US STOCKS-Wall St rebounds as investors expect shutdown to be short-lived


* U.S. government shutdown could hurt markets if prolonged

* Apple shares jump on Icahn dinner with CEO Cook

* Indexes up: Dow 0.4 pct, S&P 0.7 pct, Nasdaq 0.9 pct

By Angela Moon

NEW YORK, Oct 1 (Reuters) - U.S. stocks started off a newmonth and a new quarter with gains on Tuesday as investorsappeared confident that the first partial government shutdown innearly two decades would be short-lived.

Trading volume was modest, with just about 3.9 billionshares traded with less than two hours to go in the session. Thedaily average volume has been around 6.3 billion shares thisyear.

Congress missed a midnight deadline to agree on a spendingbill, resulting in up to 1 million workers being put on unpaidleave. A bipartisan fight over President Barack Obama'shealthcare law was at the center of the impasse.

The Democratic-led U.S. Senate on Tuesday voted to killRepublicans' latest attempts to modify an emergency governmentfunding bill, stripping proposed amendments from the spendingbill and sending back to the House a "clean" bill that wouldextend funding for government agencies until Nov. 15.

"This time around, the markets have been so blissfullyunconcerned that this hasn't been a problem. It could start tobite now, of course. But for me, the main story is the number ofpeople not receiving paychecks or producing output," said EricLascelles, chief economist at RBC Global Asset Management inToronto.

Lascelles said he estimates that each week the shutdownpersists will shave about 0.1 percentage point fromfourth-quarter GDP.

"It's a material hit but certainly one that can be absorbed.The question will be whether it lasts longer than the marketexpects and starts to bleed into confidence."

The Dow Jones industrial average was up 52.85 points,or 0.35 percent, at 15,182.52. The Standard & Poor's 500 Index was up 11.05 points, or 0.66 percent, at 1,692.60. TheNasdaq Composite Index was up 35.65 points, or 0.95percent, at 3,807.13.

In the latest economic data, the Institute for SupplyManagement's manufacturing index came in at 56.2, up from theprevious month and above expectations for a reading of 55.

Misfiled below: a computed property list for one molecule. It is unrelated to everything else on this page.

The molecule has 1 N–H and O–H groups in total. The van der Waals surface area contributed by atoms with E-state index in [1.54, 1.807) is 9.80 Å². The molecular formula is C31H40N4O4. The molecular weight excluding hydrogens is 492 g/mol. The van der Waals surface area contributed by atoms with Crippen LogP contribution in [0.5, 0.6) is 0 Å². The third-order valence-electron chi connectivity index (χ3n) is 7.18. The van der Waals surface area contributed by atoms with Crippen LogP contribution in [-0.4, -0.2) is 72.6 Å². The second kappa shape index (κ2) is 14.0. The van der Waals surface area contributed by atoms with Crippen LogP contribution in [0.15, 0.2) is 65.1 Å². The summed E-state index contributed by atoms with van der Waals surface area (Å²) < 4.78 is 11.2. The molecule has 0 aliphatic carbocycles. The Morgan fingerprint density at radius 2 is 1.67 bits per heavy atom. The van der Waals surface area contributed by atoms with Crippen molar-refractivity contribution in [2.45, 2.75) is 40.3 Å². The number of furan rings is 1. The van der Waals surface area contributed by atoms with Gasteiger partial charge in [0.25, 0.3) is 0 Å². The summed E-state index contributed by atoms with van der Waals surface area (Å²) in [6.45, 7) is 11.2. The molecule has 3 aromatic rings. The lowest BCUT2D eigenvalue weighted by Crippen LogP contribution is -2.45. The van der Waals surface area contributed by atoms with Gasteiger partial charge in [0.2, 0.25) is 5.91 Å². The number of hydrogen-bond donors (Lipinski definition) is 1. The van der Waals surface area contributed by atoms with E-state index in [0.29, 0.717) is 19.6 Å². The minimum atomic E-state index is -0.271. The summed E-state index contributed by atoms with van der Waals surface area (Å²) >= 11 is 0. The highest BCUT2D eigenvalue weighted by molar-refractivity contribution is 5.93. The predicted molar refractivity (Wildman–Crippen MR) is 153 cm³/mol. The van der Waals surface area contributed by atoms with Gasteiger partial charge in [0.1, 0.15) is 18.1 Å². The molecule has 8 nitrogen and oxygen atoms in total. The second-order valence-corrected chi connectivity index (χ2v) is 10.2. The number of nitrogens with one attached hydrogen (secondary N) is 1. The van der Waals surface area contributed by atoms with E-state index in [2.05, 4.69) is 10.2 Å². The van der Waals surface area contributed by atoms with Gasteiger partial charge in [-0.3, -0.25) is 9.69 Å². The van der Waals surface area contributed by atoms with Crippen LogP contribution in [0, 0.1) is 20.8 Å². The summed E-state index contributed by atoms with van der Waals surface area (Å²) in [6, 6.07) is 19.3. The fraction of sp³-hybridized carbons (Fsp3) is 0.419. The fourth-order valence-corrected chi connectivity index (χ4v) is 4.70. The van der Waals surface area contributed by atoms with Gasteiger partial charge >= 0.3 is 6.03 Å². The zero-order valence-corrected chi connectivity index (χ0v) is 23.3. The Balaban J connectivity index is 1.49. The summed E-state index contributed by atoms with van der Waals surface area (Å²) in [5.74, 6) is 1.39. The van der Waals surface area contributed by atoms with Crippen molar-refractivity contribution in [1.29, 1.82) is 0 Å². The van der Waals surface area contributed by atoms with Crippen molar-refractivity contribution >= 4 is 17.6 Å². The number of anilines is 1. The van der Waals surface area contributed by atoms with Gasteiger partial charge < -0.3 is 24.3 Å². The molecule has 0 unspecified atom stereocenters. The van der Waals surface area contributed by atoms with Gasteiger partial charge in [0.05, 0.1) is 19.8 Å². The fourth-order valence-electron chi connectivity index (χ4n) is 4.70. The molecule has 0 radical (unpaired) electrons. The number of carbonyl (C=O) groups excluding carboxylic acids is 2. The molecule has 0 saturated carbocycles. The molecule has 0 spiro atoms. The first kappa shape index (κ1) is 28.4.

But with the closure of federal government agencies, therelease of a report on construction spending in August, whichhad been scheduled for 10 a.m, was delayed. If no deal isreached by Friday, the closely watched payroll report will alsobe delayed.

The report on private sector hiring in September by payrollsprocessor Automatic Data Processing will be released onWednesday at 8:15 a.m. (1215). Weekly initial jobless claimsdata due on Thursday will also be released as scheduled.

Supporting the Nasdaq, shares of Apple Inc rose 2.3percent to $487.64 on news that billionaire activist investorCarl Icahn had dinner with Apple chief executive Tim Cook onMonday and "pushed hard" for a share buyback.

Merck & Co announced a plan to cut annual operatingcosts by $2.5 billion by the end of 2015 and eliminate 8,500jobs. Shares rose 1.2 percent to $48.77, one of the biggestboosts to the S&P 500.

Walgreen Co reported fourth-quarter earnings thatexceeded expectations, helped by a rise in generic drug sales.Shares gained 4.4 percent to $55.15.

Ford Motor Co advanced 2.3 percent to $17.26 after thecompany reported a 6 percent increase in its September sales.General Motors edged up 0.1 percent to $36.02 followingits sales results.

U.S. stocks dropped on Monday as the deadline approachedwithout any apparent progress in breaking the stalemate, givingthe S&P 500 its seventh decline in the last eight trading daysof September. However, some market participants viewed anypullback as a buying opportunity in the absence of an extendedshutdown.

Historically, Wall Street has managed to avoid steepdownside during similar incidents. During the federal governmentshutdown from Dec. 15, 1995 to Jan. 6, 1996, the S&P 500 added0.1 percent. During the Nov. 13 to Nov. 19, 1995, shutdown, thebenchmark index rose 1.3 percent.

Investors were also eyeing the tone of negotiations as apossible template for the upcoming debate on lifting the debtceiling in mid-October, which could result in a default on U.S.debt if not passed. The debt limit issue is considered to have abigger impact on markets.

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